Unless you happen to be a yoga fanatic or follow the likes of Kim Kardashian and her CBD-themed baby shower, the term ‘sound bath’ is probably one of those things you’ve heard of before but don’t know *exactly* what it is. If that’s you—don’t worry, you’re not alone!
Being a health and wellness writer (albeit, one who you’re more likely to find doing deadlifts than downward dogs), I had heard the term in passing hundreds of times. But it didn’t occur to me until recently that I wasn’t actually 100% what it involves. I had an image of lying in a large, copper, bath-like vessel while a man in white ropes repetitively bangs on it like a gong. ‘Not exactly my style of relaxation, but each to their own, I guess,’ I thought.
Upon doing some further research, I learned I was right about the gong—but that’s only one small aspect of it *cue cringe-worthy flashback to me probably pretending to know what a sound bath is while talking to a yogi.* Okay, so if not that, then what is a sound bath?
A sound bath is an ancient Tibetan healing practice that is part meditation and part musical performance. It involves lying in savasana while practitioners use tools like crystal singing bowls, chimes (and yes, a gong) to essentially, bathe you in sound. Like most wellness trends, it’s resurgence started a few years ago in NYC and LA, eventually making its way to Aussie shores. While it may sound strange to the uninitiated, many converts claim it is a deeply relaxing and transformative experience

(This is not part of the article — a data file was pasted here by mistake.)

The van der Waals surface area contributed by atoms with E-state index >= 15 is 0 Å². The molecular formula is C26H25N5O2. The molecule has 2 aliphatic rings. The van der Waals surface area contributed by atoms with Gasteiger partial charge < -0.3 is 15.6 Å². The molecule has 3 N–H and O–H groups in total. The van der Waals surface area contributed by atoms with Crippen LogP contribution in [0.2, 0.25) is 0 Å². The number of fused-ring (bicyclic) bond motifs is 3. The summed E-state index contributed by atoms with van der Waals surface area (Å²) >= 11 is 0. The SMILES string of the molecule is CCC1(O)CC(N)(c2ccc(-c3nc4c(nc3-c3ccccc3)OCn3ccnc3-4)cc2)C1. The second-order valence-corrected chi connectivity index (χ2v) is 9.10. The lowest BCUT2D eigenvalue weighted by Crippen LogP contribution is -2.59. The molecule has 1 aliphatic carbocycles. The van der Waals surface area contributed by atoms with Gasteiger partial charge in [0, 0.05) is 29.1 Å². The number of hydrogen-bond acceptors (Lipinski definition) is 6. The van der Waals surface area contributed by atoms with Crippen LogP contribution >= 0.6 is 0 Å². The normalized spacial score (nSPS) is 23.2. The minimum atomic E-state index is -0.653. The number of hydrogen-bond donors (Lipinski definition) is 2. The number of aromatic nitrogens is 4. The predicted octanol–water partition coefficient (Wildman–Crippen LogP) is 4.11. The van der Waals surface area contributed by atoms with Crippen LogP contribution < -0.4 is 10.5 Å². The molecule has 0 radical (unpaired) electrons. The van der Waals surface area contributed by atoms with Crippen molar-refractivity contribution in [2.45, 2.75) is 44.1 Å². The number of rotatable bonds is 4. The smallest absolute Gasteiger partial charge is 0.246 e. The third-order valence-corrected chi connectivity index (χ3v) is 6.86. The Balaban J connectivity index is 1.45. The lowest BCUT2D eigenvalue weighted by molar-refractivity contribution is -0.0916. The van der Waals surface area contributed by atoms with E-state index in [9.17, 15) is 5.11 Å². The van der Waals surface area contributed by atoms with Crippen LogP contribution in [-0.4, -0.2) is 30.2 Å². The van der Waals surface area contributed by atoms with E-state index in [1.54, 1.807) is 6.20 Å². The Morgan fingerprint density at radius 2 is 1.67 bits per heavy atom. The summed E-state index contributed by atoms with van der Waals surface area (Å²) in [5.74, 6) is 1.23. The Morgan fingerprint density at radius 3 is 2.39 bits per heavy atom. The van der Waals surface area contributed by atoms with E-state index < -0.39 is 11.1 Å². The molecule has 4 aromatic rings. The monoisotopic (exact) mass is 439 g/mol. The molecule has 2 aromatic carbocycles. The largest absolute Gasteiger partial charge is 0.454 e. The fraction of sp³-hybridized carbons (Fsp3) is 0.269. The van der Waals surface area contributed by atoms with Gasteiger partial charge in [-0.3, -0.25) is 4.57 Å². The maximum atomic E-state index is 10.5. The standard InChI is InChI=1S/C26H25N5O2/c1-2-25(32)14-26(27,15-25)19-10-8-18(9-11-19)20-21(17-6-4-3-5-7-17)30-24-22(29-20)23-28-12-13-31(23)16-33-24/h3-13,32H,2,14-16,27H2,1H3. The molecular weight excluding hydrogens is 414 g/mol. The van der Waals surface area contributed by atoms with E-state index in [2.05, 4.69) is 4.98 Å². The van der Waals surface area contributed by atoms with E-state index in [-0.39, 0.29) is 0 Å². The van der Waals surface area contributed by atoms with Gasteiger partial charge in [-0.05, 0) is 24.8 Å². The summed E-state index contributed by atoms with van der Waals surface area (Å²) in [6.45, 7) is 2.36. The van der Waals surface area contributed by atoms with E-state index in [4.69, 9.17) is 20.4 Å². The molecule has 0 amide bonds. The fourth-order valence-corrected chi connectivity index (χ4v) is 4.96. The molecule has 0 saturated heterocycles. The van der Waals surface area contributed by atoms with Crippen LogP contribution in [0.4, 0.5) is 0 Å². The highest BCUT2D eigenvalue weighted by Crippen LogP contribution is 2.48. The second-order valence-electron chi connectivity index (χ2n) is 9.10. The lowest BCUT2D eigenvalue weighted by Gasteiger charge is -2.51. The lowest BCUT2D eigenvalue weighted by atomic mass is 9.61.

If you’ve ever listened to a particularly moving song and had shivers down the spine or been reduced into a trance-like, you could see how this immersive experience could have that effect. Plus, for those of us who struggle to switch our brains off during traditional meditation, it could be just the thing to induce those zen vibes.
Want to give it a go? Here’s where you can try a sound bath in your state:
The Sound Temple, Perth Hills
Sacred Sound Meditation, Adelaide Hills
The Quiet Cone, Latrobe